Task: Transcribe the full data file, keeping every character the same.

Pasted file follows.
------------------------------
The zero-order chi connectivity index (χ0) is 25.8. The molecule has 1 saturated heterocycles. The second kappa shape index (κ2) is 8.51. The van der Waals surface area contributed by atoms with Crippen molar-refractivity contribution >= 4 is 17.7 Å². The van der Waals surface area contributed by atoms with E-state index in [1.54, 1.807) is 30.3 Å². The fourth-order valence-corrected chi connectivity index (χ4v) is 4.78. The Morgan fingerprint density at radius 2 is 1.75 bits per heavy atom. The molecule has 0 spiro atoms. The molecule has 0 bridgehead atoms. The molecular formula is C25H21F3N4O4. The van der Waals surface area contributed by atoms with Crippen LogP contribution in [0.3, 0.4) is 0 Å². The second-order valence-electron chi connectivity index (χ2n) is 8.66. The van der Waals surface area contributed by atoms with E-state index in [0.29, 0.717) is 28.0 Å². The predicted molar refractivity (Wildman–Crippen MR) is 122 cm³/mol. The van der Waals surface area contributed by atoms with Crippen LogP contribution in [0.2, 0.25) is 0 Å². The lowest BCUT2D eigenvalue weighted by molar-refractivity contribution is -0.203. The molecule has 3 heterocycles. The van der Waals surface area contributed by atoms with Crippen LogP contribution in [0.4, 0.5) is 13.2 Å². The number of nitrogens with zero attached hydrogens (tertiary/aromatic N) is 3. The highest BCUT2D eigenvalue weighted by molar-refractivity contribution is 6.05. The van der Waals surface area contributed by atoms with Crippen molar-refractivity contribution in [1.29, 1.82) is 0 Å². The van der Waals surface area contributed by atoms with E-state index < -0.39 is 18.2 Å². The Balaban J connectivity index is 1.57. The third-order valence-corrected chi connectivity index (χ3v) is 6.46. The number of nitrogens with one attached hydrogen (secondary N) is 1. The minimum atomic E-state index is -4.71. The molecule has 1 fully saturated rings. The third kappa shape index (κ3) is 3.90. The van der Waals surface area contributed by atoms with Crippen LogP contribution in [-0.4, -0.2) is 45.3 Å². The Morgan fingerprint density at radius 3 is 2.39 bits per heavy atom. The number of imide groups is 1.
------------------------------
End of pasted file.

The zero-order chi connectivity index (χ0) is 25.8. The molecule has 1 saturated heterocycles. The second kappa shape index (κ2) is 8.51. The van der Waals surface area contributed by atoms with Crippen molar-refractivity contribution >= 4 is 17.7 Å². The van der Waals surface area contributed by atoms with E-state index in [1.54, 1.807) is 30.3 Å². The fourth-order valence-corrected chi connectivity index (χ4v) is 4.78. The Morgan fingerprint density at radius 2 is 1.75 bits per heavy atom. The molecule has 0 spiro atoms. The molecule has 0 bridgehead atoms. The molecular formula is C25H21F3N4O4. The van der Waals surface area contributed by atoms with Crippen LogP contribution in [0.3, 0.4) is 0 Å². The second-order valence-electron chi connectivity index (χ2n) is 8.66. The van der Waals surface area contributed by atoms with E-state index in [0.29, 0.717) is 28.0 Å². The predicted molar refractivity (Wildman–Crippen MR) is 122 cm³/mol. The van der Waals surface area contributed by atoms with Crippen LogP contribution in [0.2, 0.25) is 0 Å². The lowest BCUT2D eigenvalue weighted by molar-refractivity contribution is -0.203. The molecule has 3 heterocycles. The van der Waals surface area contributed by atoms with Crippen LogP contribution in [0.4, 0.5) is 13.2 Å². The number of nitrogens with zero attached hydrogens (tertiary/aromatic N) is 3. The highest BCUT2D eigenvalue weighted by molar-refractivity contribution is 6.05. The van der Waals surface area contributed by atoms with Crippen molar-refractivity contribution in [1.29, 1.82) is 0 Å². The van der Waals surface area contributed by atoms with E-state index < -0.39 is 18.2 Å². The Balaban J connectivity index is 1.57. The third-order valence-corrected chi connectivity index (χ3v) is 6.46. The number of nitrogens with one attached hydrogen (secondary N) is 1. The minimum atomic E-state index is -4.71. The molecule has 1 fully saturated rings. The third kappa shape index (κ3) is 3.90. The van der Waals surface area contributed by atoms with Crippen LogP contribution in [-0.4, -0.2) is 45.3 Å². The Morgan fingerprint density at radius 3 is 2.39 bits per heavy atom. The number of imide groups is 1.